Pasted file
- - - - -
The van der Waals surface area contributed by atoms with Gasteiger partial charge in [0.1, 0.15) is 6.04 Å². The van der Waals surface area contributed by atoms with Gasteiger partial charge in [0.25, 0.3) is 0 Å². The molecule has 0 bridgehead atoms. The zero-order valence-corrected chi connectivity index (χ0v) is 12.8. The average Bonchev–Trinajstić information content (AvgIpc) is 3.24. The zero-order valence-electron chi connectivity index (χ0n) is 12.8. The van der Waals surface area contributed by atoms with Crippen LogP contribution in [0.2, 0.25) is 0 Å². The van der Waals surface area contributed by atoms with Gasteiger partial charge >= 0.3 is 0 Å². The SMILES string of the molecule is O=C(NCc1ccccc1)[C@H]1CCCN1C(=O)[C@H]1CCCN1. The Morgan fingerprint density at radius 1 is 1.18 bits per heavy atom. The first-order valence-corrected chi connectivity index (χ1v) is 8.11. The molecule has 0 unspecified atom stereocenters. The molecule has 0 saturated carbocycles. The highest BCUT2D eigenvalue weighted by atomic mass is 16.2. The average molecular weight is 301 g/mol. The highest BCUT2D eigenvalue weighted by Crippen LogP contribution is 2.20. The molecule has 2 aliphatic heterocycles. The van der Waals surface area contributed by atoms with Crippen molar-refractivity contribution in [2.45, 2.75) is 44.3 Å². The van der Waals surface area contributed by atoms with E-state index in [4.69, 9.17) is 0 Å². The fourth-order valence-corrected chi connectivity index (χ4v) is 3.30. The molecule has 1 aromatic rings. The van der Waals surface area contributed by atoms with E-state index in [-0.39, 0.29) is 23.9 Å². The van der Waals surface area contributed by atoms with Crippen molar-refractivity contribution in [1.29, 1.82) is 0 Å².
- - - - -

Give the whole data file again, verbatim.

The van der Waals surface area contributed by atoms with Gasteiger partial charge in [0.1, 0.15) is 6.04 Å². The van der Waals surface area contributed by atoms with Gasteiger partial charge in [0.25, 0.3) is 0 Å². The molecule has 0 bridgehead atoms. The zero-order valence-corrected chi connectivity index (χ0v) is 12.8. The average Bonchev–Trinajstić information content (AvgIpc) is 3.24. The zero-order valence-electron chi connectivity index (χ0n) is 12.8. The van der Waals surface area contributed by atoms with Crippen LogP contribution in [0.2, 0.25) is 0 Å². The van der Waals surface area contributed by atoms with Gasteiger partial charge >= 0.3 is 0 Å². The SMILES string of the molecule is O=C(NCc1ccccc1)[C@H]1CCCN1C(=O)[C@H]1CCCN1. The Morgan fingerprint density at radius 1 is 1.18 bits per heavy atom. The first-order valence-corrected chi connectivity index (χ1v) is 8.11. The molecule has 0 unspecified atom stereocenters. The molecule has 0 saturated carbocycles. The highest BCUT2D eigenvalue weighted by atomic mass is 16.2. The average molecular weight is 301 g/mol. The highest BCUT2D eigenvalue weighted by Crippen LogP contribution is 2.20. The molecule has 2 aliphatic heterocycles. The van der Waals surface area contributed by atoms with Crippen molar-refractivity contribution in [2.45, 2.75) is 44.3 Å². The van der Waals surface area contributed by atoms with E-state index in [4.69, 9.17) is 0 Å². The fourth-order valence-corrected chi connectivity index (χ4v) is 3.30. The molecule has 1 aromatic rings. The van der Waals surface area contributed by atoms with E-state index in [-0.39, 0.29) is 23.9 Å². The van der Waals surface area contributed by atoms with Crippen molar-refractivity contribution in [1.29, 1.82) is 0 Å².